• Dizziness and weakness are usually caused by mild dehydration from all the sweating that occurs with heat exposure.
  • Dizziness should clear in 1 to 2 hours after the lost fluids are replaced.
  • Mild dehydration can also cause nausea. It should pass after drinking adequate fluids.

Fever: reassurance

  • The body can normally become overheated from sun exposure and/or exercise. The temperature should come down to normal after lost fluids are replaced and your child has been able to rest for 1 or 2 hours. •
  • No meds: Fever medicines are of no value for this type of fever.
  • Cool bath: After your child drinks some liquids, encourage a cool bath or shower for 5 minutes (Reason: brings down the temperature more quickly)

Drink liquids to rehydrate

  • Give a sports-rehydration drink (e.g., Gatorade), which contains sugar and salt.
  • OR give water with some salty foods (e.g., potato chips or pretzels).
  • Start with 2 or 3 cups (480-720 ml) for teens.
  • Then give 1 cup (240 ml) every 15 minutes for the next 1-2 hours. (Teens)
  • The urine color can help tell if drinking enough liquids. Dark yellow urine suggests dehydration. Clear or light yellow urine suggests drinking enough liquids.

Food

  • After your child has taken 2 or 3 glasses of water, offer some salty foods (e.g., potato chips or pretzels). Don't give salt tablets (Reason: they slow down the absorption of water and may cause vomiting)

Rest

  • Rest in a cool place with a fan until feeling better.

Prevention of heat reactions

  • When your child is working or exercising in a hot environment, have him or her drink large amounts of cool water to prevent dehydration. For teens, this means at least 8 ounces (240 ml) every 15 minutes. Water is the ideal solution for replacing lost sweat. Very little salt is lost.
  • Special glucose-electrolyte solutions (sports drinks) offer no advantage over water unless exercising for longer than an hour. If that is the case, replace 1 water drink per hour with a sports drink.
  • Have your child take water breaks every 15 minutes in the shade. Encourage him to drink some water even if he's not thirsty. Thirst can be delayed until a person is almost dehydrated.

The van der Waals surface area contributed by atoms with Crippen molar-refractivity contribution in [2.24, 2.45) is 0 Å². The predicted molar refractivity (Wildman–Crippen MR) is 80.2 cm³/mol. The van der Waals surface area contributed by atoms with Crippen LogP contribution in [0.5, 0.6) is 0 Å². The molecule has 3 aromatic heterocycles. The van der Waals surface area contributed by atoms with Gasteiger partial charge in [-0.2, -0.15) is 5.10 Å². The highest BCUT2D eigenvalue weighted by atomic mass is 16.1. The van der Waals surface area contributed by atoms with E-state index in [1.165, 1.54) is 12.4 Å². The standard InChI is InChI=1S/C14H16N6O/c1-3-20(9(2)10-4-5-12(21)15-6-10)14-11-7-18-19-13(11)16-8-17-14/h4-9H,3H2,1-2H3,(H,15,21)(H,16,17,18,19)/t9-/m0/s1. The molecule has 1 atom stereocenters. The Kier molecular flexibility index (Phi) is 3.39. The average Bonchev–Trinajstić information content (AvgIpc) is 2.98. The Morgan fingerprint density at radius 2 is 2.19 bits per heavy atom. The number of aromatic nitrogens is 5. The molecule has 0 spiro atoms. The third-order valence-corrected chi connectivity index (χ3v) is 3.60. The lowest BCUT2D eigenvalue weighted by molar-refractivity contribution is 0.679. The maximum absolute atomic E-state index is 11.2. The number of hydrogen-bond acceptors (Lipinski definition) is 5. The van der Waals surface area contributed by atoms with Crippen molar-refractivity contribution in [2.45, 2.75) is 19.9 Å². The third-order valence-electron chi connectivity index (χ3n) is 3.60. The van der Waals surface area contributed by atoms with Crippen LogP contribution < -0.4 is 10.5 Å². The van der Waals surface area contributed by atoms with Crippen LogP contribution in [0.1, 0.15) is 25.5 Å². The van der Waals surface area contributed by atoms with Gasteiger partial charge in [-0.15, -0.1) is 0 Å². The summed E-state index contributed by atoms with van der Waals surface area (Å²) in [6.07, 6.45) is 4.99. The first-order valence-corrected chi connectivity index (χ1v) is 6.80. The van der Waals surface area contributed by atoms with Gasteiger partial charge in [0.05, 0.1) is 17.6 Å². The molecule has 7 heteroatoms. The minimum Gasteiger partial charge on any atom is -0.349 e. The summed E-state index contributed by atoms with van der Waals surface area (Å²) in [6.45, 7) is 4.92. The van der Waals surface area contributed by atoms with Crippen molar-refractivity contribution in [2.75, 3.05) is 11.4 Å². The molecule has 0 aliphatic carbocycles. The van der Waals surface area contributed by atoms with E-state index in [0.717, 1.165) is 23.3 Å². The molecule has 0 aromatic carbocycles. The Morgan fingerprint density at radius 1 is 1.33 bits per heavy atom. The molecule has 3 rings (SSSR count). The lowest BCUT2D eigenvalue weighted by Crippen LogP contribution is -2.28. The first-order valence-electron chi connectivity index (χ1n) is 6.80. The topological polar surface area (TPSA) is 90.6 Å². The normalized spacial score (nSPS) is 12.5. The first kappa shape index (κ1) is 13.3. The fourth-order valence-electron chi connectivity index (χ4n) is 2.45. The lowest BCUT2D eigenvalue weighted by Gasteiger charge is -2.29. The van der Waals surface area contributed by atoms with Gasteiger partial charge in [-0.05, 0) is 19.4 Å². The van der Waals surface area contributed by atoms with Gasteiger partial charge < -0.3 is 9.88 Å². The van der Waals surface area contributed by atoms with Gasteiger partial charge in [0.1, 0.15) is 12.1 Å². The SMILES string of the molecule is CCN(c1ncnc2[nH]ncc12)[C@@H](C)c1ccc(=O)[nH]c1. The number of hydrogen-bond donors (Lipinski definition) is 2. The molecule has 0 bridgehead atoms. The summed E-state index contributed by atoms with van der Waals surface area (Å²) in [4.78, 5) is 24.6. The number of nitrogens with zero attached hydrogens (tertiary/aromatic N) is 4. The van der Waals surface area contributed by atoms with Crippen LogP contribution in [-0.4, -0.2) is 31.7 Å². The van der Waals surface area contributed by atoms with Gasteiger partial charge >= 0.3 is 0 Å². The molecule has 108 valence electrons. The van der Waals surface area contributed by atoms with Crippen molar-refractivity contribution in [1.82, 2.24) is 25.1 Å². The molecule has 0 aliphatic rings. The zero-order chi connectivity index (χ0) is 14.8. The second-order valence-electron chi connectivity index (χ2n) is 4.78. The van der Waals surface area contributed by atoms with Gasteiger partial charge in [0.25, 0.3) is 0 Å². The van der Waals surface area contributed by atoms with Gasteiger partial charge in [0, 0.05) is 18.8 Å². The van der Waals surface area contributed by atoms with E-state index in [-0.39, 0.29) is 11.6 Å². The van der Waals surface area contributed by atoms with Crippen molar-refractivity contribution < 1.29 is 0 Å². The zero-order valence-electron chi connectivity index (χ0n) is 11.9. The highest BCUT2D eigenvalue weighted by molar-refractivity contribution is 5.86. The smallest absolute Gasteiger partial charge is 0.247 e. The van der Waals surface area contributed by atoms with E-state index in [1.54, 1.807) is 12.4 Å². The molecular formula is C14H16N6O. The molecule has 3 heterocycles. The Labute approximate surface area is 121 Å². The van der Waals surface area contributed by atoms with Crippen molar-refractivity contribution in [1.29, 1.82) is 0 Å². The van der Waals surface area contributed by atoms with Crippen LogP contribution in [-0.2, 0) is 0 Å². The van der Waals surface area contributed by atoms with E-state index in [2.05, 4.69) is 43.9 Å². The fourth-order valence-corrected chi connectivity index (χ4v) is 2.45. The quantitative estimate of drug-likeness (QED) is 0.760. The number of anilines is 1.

• Avoid salt tablets, because they slow down stomach emptying and delay the absorption of fluids.
  • Have your child wear a single layer of lightweight clothing. Change it if it becomes wet with perspiration.
  • Physical activity in hot weather should be increased gradually.
  • Athletic coaches recommend that exercise sessions be shortened and less vigorous if the temperature exceeds 82°F (28°C), especially if the humidity is high.
  • Protect infants with fevers from heatstroke by not bundling them in blankets or excessive clothing. Children usually need the same number of layers of clothing as adults.
  • During heat waves, spend as much time as possible in cool environments with air-conditioning. Electric fans also help. Slow down. It takes at least a week to acclimate to a hot summer temperatures.

Prevention: hot tubs

  • Age limit: Avoid hot tub exposure in children less than 3 years old.
  • Reason: Poor heat tolerance and risk for rapid onset of high body temperature.
  • When using a hot tub, limit exposure to 15 minutes and have a "buddy" system in case a heat reaction suddenly occurs.
  • Hot tubs and saunas should be avoided by people with a fever, or following vigorous exercise when the body needs to release heat.

Call your doctor if

  • Vomiting interferes with taking fluids
  • Signs of dehydration occur
  • Muscle cramps last over 4 hours
  • Fainting occurs
  • Fever rises above 104°F (40.0°C)
  • Fever lasts over 2 hours
  • Your child becomes worse

And remember, contact your doctor if your child develops any of the "Call Your Doctor" symptoms.

References

  1. American Academy of Pediatrics: Committee on Sports Medicine and Fitness. Climatic heat stress and the exercising child and adolescent. Pediatrics. 2000; 106:158-159.
  2. Bouchama A, Knochel JP. Heat stroke. N Eng J Med. 2002;346:1978-1988.
  3. Casa DJ, Armstrong LE, Hillman SK, et.al. National Athletic Trainers’ Association Position Statement: Fluid Replacement for Athletes. J Athletic Training. 2000;35(2):212-224.
  4. Drake KE and Nettina SM. Recognition and management of heat-related illness. Nurse Pract. 1994;19(8):43-47.
  5. Glazer JL. Management of heatstroke and heat exhaustion. Am Fam Physician. 2005;71(11): 2141-2.
  6. Jardine DS. Heat illness and heat stroke. Pediatr Rev. 2007;28(7):249-258.
  7. Kellerman AL and Todd KH. Killing heat. N Eng J Med. 1996;335:126-127.
  8. Lugo-Amador NM, Rothenhaus T, Moyer P. Heat-related illness. Emerg Med Clin North Am. 2004; 22(2): 315-27, viii.
  9. Pratt A. Putting the chill on heat-related illness. Contemp Pediatr. 2005; 22(6): 23-28.
  10. Tek D and Olshaker JS. Heat illness Emerg Med Clin North Am. 1992;10:299-310.

Disclaimer

This information is not intended to be a substitute for professional medical advice. It is provided for educational purposes only. You assume full responsibility for how you choose to use this information.

Author and Senior Reviewer: Barton D. Schmitt, M.D. Clinical content review provided by Senior Reviewer and Healthpoint Medical Network.

Last Review Date: 8/7/2011

Last Revised: 8/11/2011 3:30:44 PM

Version Year: 2012

Content Set: Pediatric HouseCalls Symptom Checker

Copyright 1994-2012 Barton D. Schmitt, M.D.